A country’s economic success depends in large measure on the quality of governance it enjoys. The traits of good governance include participation of men and women in decision making, a fair and impartial legal framework, transparency, responsiveness to serve all stakeholders, consensus orientation, equity, effectiveness and efficiency, accountability, and strategic action. The 2002 Johannesburg Summit has specifically linked good governance to sustainable development.
Common citizens and civil society groups are the consumers of environment which is a trust in the hands of the incumbent Governments. It is only by being informed with basic facts about the quality of their environment, citizens and civil society groups can become active participants in identifying and resolving issues at both local and national levels.
India is a ‘Democratic Republic’ and people have the right to participate in governmental decisions. It is of equal significance that people have the right to know and have access to information of government policies, which is important for the success of environment management policies. This has come to be recognized in Europe as a fundamental right with the Aarhus Regulation of the European Parliament coming into force in 2007. But this is yet to receive its full recognition in India. Nevertheless, it is the responsibility of the Government to make the people aware of the adverse consequences of environmental hazards so that people should not only preserve and protect the environment, but should also ensure the compliance of environmental laws and if need be, take recourse to judicial proceedings to enforce such laws for the benefit of the present and future generations.
Right to Know and Public Awareness: Role of NGOs
Right to know is a basic democratic right in a Government of responsibility and people have a right to know every public act, everything that is done in a public way by their public functionaries. Knowledge is power, but information is the oxygen of knowledge. The right to participate in the affairs of the country is meaningless unless the citizens are well informed on all sides of the project proposal, in respect of which they are called upon to express their views. One sided information, disinformation, misinformation and non-information all equally create an uninformed citizenry which makes democracy a farce. Open Government is the new democratic culture of an open society. The public as a stakeholder in the EIA process has the right to express their opinion and any attempt to take away the same makes the process a farce.
In India, NGOs, media and corporate world owe a social responsibility towards well-being of our environment. The Government of India in its Policy Statement for abatement of pollution specifically gave importance to public partnership in implementing environmental laws. As a result of increased awareness of the citizens, increased legislation, increased involvement of NGOs and Consumers’ awareness, business houses are not only forced to adopt better environmental practices, but are being pressurized by citizens, NGOs and consumers to change their behaviour. Such a change is necessary and fundamental to the continued well-being and existence of life.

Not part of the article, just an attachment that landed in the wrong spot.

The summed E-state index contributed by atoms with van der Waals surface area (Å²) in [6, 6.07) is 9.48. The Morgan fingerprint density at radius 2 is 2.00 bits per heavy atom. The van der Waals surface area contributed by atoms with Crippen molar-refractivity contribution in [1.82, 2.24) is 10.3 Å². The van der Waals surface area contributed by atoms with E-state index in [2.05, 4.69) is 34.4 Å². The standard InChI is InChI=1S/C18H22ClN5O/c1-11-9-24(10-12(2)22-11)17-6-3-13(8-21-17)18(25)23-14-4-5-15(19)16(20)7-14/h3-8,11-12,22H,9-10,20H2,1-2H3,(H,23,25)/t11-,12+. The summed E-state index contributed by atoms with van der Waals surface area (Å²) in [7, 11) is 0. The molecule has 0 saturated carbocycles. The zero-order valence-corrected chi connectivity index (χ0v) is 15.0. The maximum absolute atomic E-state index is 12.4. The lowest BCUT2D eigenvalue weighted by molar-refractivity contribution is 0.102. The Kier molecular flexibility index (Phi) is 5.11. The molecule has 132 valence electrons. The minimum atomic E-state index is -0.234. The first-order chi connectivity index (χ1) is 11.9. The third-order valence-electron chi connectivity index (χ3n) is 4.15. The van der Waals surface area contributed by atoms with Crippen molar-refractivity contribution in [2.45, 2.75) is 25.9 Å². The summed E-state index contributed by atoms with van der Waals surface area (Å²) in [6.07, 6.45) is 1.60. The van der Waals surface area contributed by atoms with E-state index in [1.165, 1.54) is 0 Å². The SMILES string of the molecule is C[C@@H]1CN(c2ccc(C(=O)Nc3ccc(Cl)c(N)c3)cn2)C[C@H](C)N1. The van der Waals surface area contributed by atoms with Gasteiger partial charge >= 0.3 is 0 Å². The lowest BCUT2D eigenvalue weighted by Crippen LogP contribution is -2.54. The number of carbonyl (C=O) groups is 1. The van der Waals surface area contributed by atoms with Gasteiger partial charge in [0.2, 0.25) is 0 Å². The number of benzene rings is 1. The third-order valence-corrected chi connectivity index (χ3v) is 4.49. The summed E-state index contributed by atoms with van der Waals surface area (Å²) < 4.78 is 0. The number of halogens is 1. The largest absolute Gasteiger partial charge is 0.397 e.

The need for public awareness and NGOs involvement was highlighted in Rio Summit by recognizing that NGOs have a long and proud history of fighting against tyranny and providing humanitarian assistance to the victims of conflict and natural disasters. NGOs armed with e-mail and internet has been proved more powerful than landmine. The Nobel Committee has recognized their work, awarding its peace price to NGOs, the Church, academic groups and others.
NGOs are considered to be the people’s platform for struggle against indifferent and hostile forces of the State. They perform myriad roles and functions in the area of environmental awareness and protection. The Environment Impact Assessment Regulation of 1994, as amended in 1997 conferred right on public to assess the “executive summary” of a proposal submitted by the project proponent. This access was to enable citizens to participate in a public hearing. This provision was made use of by NGOs’ in their attempt to make the environment clean and healthy.
The passing of the Right to Information Act, 2005 was a milestone and has given a tangible and enforceable shape to the right to information. People and NGOs’ have now the right to inspect documents and records, take notes, extracts or certified copies of those documents and records. They can also obtain information in any electronic mode. The Environment (Protection) Act together with the Right to Information Act has made the public powerful in obtaining information on environmental abuses.
Green Vision- The Need of the Time
There has to be transformative changes in economic, political, social and technological spheres motivated towards conserving nature and its sustainable use. This calls for a green vision. There should be independent EIA Authority and sector-wide assessment and creation of centralised baseline data bank. The process of Public hearing should be expanded to reach all projects having environmental impacts. Non-compliance of the conditions accompanying clearance should be viewed seriously and it should result in the automatic revocation of the clearance. More importantly the NGOs, Civil Society Groups and Local Communities should be empowered to build their capacities to use EIA norms for better decision making on developmental projects. The ultimate focus should be on conservation of natural resources and not on its exploitation endangering the environment.
(Adv.Dr.Pauly Mathew Muricken, is a Lawyer at the High Court of Kerala. He is also an Adjunct Professor and Research Guide at The National University of Advanced Legal Studies, Kochi and a member of the Guest Faculty in Law at Cochin University of Science and Technology)(Published on 27th July 2020, Volume XXXII, Issue 31)